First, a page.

Harvest, Poach, Jig, Winnow: Ricing Process is Tribal Tradition


By Brett Larson, October 1, 2015

The Anishinaabe lunar calendar has 13 moons, or months. Late summer is “Manoominike Giizis,” or “Wild rice making moon.” It was the time rice would be harvested and processed into the staple food the Anishinaabe would depend on throughout the year.

During the weekend of Sept. 19 and 20, staff members, volunteers and guests at the Anishinaabe Izhitwaawin in Rutledge (aka the Ojibwe Language and Culture Center) were engaged in traditional activities that date back hundreds of years, to the time the Anishinaabe first laid eyes on the land “where food grows on the water.”

George Lussier of St. Paul was parching rice over an open fire, using a wooden paddle to stir the grains in a cast iron kettle. “My mom and grandma and dad did this up in Red Lake when I was pretty young. I got the opportunity to come here and help out, and it brought my spirit up. I never thought I’d do it again. It’s a good feeling.”

Green rice was drying in the sun. That step in the process kills the bugs that live in the rice, which need moisture to survive.

At the jigging pit, Joe Regguinti of the Leech Lake Band had his moccasins on and was “dancing” on the rice to separate the husks from the grain. “Back in the day they used to have a hand drum and sing songs for the person dancing on the rice,” said Joe.

He leaned against two poles tied to a tree trunk, to stay light on his feet. Too much weight, or a heavy step, can break the rice grains, so jigging was usually the job of young men, girls or boys.

At Mille Lacs, women were not allowed to jig rice after they’d reached maturity.

Out on the lawn, Laurie Harper, a Leech Lake Band member and Mille Lacs Band employee, was winnowing rice, using a birch bark tray to toss the rice in the air. “I need more wind,” she joked. Normally this was done on a windy day, with the breeze blowing the chaff away while the heavier rice grains would fall back in the basket.

Adrienne Benjamin, who works at the center and brought the group together, was picking hulls out of finished rice — a painstaking process that would consume the long, dark days of winter. It’s the sort of activity that inspires silent contemplation or cheerful conversation.

Also taking part in the day’s activities was Band member Chris Matrious, who brought his daughter and nieces to learn about their traditions. Chris hopes to help out at Anishinaabe Izhitwaawin in the future.

As Chris watched and helped out with the ricing process, the young girls learned from Larry Barber of Lac Courtes Oreilles how to make a birch bark winnowing tray.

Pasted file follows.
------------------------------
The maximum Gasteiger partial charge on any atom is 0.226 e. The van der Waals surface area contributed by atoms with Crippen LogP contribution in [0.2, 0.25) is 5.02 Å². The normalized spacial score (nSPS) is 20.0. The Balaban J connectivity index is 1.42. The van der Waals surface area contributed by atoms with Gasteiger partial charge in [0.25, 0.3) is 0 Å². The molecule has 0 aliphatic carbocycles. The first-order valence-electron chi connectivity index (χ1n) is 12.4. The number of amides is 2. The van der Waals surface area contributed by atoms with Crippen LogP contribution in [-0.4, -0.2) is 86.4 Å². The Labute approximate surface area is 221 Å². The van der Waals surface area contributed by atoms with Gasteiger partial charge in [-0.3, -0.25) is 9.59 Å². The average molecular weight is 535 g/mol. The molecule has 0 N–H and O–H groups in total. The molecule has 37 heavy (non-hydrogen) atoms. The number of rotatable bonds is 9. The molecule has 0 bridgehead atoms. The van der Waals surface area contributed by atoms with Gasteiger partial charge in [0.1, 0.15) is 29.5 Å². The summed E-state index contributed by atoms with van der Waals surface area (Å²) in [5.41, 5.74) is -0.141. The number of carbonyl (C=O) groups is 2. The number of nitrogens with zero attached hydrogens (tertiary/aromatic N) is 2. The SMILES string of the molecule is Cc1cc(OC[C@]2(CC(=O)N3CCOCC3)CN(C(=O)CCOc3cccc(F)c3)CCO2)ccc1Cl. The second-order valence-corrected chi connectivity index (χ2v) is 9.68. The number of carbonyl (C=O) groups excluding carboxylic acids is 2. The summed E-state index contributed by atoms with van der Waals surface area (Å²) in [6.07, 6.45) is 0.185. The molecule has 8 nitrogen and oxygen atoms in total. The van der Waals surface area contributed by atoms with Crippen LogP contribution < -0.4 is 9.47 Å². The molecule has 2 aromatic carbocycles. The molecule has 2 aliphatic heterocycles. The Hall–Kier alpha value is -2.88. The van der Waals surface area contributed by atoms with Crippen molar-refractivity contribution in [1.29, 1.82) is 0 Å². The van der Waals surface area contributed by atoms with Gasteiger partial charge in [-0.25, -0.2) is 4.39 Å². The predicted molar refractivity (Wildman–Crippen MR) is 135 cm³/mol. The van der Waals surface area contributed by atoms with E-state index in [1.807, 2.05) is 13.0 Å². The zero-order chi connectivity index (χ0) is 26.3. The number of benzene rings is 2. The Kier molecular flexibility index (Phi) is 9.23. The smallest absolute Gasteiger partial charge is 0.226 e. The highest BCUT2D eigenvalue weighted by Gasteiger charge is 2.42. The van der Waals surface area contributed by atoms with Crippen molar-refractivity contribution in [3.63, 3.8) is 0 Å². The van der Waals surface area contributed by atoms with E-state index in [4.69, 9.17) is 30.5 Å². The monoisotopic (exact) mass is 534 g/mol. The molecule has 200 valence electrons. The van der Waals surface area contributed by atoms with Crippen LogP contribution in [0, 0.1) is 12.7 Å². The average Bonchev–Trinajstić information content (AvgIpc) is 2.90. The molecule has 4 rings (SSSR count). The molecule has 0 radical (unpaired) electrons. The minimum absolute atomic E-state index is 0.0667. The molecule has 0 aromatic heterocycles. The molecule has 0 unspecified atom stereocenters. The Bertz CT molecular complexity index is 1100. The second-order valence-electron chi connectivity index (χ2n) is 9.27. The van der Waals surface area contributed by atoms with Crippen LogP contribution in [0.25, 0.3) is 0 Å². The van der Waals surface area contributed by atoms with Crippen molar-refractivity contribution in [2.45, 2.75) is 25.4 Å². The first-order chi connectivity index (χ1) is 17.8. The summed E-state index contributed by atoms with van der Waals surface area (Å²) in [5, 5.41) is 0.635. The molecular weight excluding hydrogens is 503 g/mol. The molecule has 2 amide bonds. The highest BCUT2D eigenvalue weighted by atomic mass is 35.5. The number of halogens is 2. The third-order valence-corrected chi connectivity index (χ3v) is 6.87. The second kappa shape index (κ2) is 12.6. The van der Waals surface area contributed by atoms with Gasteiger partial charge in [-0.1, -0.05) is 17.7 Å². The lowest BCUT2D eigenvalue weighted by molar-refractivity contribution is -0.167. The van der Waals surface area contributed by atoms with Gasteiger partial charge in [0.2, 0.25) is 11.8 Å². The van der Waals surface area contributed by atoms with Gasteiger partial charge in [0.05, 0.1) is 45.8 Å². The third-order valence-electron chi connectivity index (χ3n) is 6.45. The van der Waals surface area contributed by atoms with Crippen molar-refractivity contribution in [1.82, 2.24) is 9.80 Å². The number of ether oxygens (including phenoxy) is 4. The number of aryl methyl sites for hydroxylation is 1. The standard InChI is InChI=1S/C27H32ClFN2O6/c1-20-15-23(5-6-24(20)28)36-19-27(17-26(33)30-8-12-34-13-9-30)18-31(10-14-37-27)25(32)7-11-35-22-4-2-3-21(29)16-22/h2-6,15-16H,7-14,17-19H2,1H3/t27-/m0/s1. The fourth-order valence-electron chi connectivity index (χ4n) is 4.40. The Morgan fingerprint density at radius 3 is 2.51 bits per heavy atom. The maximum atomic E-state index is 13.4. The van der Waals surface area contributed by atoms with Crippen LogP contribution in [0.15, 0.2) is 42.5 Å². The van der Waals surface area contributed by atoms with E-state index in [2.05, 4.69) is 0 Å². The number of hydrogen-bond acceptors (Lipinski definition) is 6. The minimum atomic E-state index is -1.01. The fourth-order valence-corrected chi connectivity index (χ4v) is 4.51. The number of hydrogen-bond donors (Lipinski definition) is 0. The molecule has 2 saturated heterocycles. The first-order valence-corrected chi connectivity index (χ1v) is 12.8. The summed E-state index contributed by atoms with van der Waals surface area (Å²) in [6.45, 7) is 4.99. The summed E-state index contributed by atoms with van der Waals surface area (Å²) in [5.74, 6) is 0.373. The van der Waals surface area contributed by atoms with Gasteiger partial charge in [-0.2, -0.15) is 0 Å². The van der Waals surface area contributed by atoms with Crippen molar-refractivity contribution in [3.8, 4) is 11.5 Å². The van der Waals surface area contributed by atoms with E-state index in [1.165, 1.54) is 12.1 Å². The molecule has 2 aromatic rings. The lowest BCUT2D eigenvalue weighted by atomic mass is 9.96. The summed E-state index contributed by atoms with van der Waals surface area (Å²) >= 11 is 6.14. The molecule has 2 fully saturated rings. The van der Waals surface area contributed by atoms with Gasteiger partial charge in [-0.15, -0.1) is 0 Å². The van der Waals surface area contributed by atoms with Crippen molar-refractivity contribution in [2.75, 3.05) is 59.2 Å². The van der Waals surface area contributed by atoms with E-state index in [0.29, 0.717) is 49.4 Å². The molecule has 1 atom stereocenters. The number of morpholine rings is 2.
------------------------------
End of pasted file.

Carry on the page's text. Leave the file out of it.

Ready for the harvest

The ricing season begins with preparation: making sure your equipment is ready, because you never know for sure when the rice will be ripe. As it gets close, you may see the heads starting to lean, or the bottom of the plant turning from green to brown.

“When you get out there you can open it up, and if it’s milky, it’s not ready yet,” said Joe. “It’ll sink when it’s ready. When it’s ripened up it’s heavier, as it takes up the nutrients from the ground.” The grains will gradually harden and darken from greenish to blackish — and then it’s a mad rush to get as much rice as you can during the short season.

As with many traditional activities of the Anishinaabe, ricing begins with putting out tobacco. Adrienne said that in earlier times, certain words might have been spoken, but today, a silent prayer may be offered, thanking the spirits, or asking for help and safety. “We’re offering the tobacco to the manidoog (spirits) who live in the water,” said Laurie. “We’re asking permission to be in their realm.”

Adrienne and Laurie have been out ricing several times this year. Adrienne prefers to pole while Laurie knocks, but if she’s with someone who prefers poling, she’ll try her hand with the knockers.

The pole is usually made of cedar or tamarack — something hard, straight and light. A fork is attached to the bottom of the pole to better push off on the muddy bottom of the lake. It also protects the roots of the rice.

The knockers, also made of cedar, are used to pull the heavy heads of rice over the canoe and knock or brush them into the boat. Hundreds of pounds can be harvested in a day by a good ricing team. The finished rice will be about half the weight of the unfinished.

The poler needs great core strength and balance, according to Laurie. Both poler and knocker need to be focused on the task.

The harvesting process is not completely peaceful and calm. There are spiders and worms and other bugs. The ends of the rice have “beards” — long, thin hairs that fly everywhere — into your mouth, your nose, your ears, your eyes. That’s why some ricers wear mosquito nets over their faces, and most wrap duct tape around their clothing to keep the rice from getting up their shirts and down their pants.

Nowadays you often see a man poling and a woman knocking, or a young person poling and an elder knocking, but there are no set rules across Ojibwe country. In East Lake, the poler stands in the front of the canoe. In most other areas, the poler stands in the back.

“Years ago it was a woman’s role to be in charge of the rice camps,” said Laurie. “The men would be taking care of hunting and snaring. The kids would be helping or watching. My dad (Dennis Harper, White Earth Ojibwe) taught me it wasn’t until the 1940s or ‘50s that it became more of a male thing. Social security was introduced, and marriage was a big push. Men were told they had to support their families, which led to a shift in our cultural ways.”

While certain aspects of the culture have changed, and others will change in the future, some things are timeless: the need for good tasting, healthy food; the pride that comes from self-sufficiency; the joy of companionship with friends and family; and the serenity of a day on the lake.